If peering is so compelling, why isn’t every network full-mesh peered? Wouldn’t that lead to a transit free Internet?
What is the native language spoken between peers?
How many IXPs are there across Africa and how many operate route servers?
Peering provides access to each others customers, but there tends to always be a need to get traffic elsewhere. For example, an Internet Service Provider that peers its traffic at the local Internet Exchange Point still needs to also reach the rest of the Internet. Every ISP by definition sells access to the entire Internet. The ISP could extend its reach to all Internet Exchange Points all over the world, but this would be at great cost, and more importantly, not all network operators will peer with them. As a result of this incompleteness, ISPs generally need to purchase transit from someone to reach some destinations on the Internet.
The short answer is English, and BGP, depending on whether you are a carbon-based life form, or a silicon life form....but I think you are bringing up the Language Barrier as an obstacle to peering.
At the African Peering and Interconnect Forum (AfPIF) in Casablanca last week we witnessed the Language Barrier first hand. I ran the Peering Simulation Game, and two of the players spoke English pretty well but their primary language was French. And during the game it became clear that the language barrier led these players to not understand the rules and negotiations of the game. Some of the moves demonstrated this as well, but irrational moves also occur with native English speakers; in these cases it is the misinterpretation of the rules that causes the problem. The negotiations at AfPIF brought forward some misunderstandings perhaps based on some nuances in the language, and then perhaps the resulting unfamiliarity with the terminology. All of this led to peering negotiations that simply didn’t make sense.
And so, I left feeling that the Peering Simulation Game was a failure. The players struggled, and the audience seemed a bit restless observing these struggles.
However, the feedback after the event was entirely positive!
The audience members I spoke with said that they observed a live demonstration of the challenges with peering across the language barrier! This is one of the challenges that they face across Africa, and we brought it front and center, demonstrating the challenge in our live simulation for all to see!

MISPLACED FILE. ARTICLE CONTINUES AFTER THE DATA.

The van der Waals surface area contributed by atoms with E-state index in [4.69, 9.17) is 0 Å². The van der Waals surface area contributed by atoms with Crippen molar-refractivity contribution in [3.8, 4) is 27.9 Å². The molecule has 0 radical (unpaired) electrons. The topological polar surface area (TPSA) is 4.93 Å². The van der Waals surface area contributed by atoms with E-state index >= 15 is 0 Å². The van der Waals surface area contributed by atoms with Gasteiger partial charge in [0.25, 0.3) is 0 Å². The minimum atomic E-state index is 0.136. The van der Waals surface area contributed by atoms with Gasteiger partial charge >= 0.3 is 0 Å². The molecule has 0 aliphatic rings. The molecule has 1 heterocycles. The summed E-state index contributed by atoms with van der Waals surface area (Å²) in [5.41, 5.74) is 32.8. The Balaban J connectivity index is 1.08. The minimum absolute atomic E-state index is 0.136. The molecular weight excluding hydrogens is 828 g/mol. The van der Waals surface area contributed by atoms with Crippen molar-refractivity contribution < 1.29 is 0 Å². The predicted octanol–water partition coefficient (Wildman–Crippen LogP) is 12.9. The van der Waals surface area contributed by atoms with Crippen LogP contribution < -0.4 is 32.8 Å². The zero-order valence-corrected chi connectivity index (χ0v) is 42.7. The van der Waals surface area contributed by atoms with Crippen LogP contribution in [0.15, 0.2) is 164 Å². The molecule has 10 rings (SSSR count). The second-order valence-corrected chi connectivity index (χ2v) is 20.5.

I know that I have seen the language barrier in real life presenting an obstacle for networks seeking to peer. Many times it is poor grammar and misspellings in the peering requests that imply a language barrier or a lack of care might present problems when establishing the peering session as well. It may therefore be difficult to establish rapport with the peer, and agree upon the mutual benefits of peering.
These difficulties occur after the first challenges in finding the right person to speak with, and knowing the right information to communicate to maximize the chances of obtaining peering. Too much information or too little information in an email leads to the peering request email being dropped. The language difficulties amplify the perception that the peering may be more trouble than it is worth.
The greatest obstacles to peering are not technical.
I believe Euro-IX has one of the best lists of African IXPs:
Wikipedia has a list as well, recently modified:
As you know, the Internet Society has been doing great work promoting the construction and development of IXPs across Africa through training. You can read more here: http://www.internetsociety.org/what-we-do/issues/internet-exchange-points-ixps
And here is a graphical representation of the PCH IXP directory on IXPs from the NSRC. Click on the map and it will take you to the list of IXPs.
As for whether they have route servers or not, the IXPs will often advertise route servers on their web pages. I would expect there would be many route servers across Africa because the technology has hardened, it is free, and eases establishing many smallish peering sessions.